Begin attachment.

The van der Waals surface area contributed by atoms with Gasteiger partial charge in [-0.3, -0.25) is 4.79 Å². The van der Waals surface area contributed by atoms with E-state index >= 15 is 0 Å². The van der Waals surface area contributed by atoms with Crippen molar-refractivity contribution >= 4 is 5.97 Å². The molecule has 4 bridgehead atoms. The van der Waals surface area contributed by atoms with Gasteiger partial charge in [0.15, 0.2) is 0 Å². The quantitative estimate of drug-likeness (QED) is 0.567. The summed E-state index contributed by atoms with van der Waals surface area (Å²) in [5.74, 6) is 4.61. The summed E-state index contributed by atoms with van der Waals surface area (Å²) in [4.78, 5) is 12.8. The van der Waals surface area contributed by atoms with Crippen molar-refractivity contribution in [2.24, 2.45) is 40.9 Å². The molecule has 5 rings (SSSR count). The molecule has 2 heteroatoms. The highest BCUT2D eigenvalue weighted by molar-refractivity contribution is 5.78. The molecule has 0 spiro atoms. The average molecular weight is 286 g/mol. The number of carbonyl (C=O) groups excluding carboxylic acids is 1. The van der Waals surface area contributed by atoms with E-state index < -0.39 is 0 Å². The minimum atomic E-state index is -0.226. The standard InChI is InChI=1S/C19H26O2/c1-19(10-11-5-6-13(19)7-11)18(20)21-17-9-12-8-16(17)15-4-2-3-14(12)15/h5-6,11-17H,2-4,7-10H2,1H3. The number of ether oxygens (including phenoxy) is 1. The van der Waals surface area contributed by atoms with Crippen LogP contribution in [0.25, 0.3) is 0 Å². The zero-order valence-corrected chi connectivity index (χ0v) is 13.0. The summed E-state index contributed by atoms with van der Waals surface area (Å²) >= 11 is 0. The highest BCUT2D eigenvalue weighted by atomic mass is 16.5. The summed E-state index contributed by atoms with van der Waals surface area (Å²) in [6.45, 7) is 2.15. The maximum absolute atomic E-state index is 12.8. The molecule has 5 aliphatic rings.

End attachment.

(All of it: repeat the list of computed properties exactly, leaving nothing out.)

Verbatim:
The van der Waals surface area contributed by atoms with Gasteiger partial charge in [-0.3, -0.25) is 4.79 Å². The van der Waals surface area contributed by atoms with E-state index >= 15 is 0 Å². The van der Waals surface area contributed by atoms with Crippen molar-refractivity contribution >= 4 is 5.97 Å². The molecule has 4 bridgehead atoms. The van der Waals surface area contributed by atoms with Gasteiger partial charge in [0.15, 0.2) is 0 Å². The quantitative estimate of drug-likeness (QED) is 0.567. The summed E-state index contributed by atoms with van der Waals surface area (Å²) in [5.74, 6) is 4.61. The summed E-state index contributed by atoms with van der Waals surface area (Å²) in [4.78, 5) is 12.8. The van der Waals surface area contributed by atoms with Crippen molar-refractivity contribution in [2.24, 2.45) is 40.9 Å². The molecule has 5 rings (SSSR count). The molecule has 2 heteroatoms. The highest BCUT2D eigenvalue weighted by molar-refractivity contribution is 5.78. The molecule has 0 spiro atoms. The average molecular weight is 286 g/mol. The number of carbonyl (C=O) groups excluding carboxylic acids is 1. The van der Waals surface area contributed by atoms with E-state index < -0.39 is 0 Å². The minimum atomic E-state index is -0.226. The standard InChI is InChI=1S/C19H26O2/c1-19(10-11-5-6-13(19)7-11)18(20)21-17-9-12-8-16(17)15-4-2-3-14(12)15/h5-6,11-17H,2-4,7-10H2,1H3. The number of ether oxygens (including phenoxy) is 1. The van der Waals surface area contributed by atoms with Crippen LogP contribution in [0.25, 0.3) is 0 Å². The zero-order valence-corrected chi connectivity index (χ0v) is 13.0. The summed E-state index contributed by atoms with van der Waals surface area (Å²) >= 11 is 0. The highest BCUT2D eigenvalue weighted by atomic mass is 16.5. The summed E-state index contributed by atoms with van der Waals surface area (Å²) in [6.45, 7) is 2.15. The maximum absolute atomic E-state index is 12.8. The molecule has 5 aliphatic rings.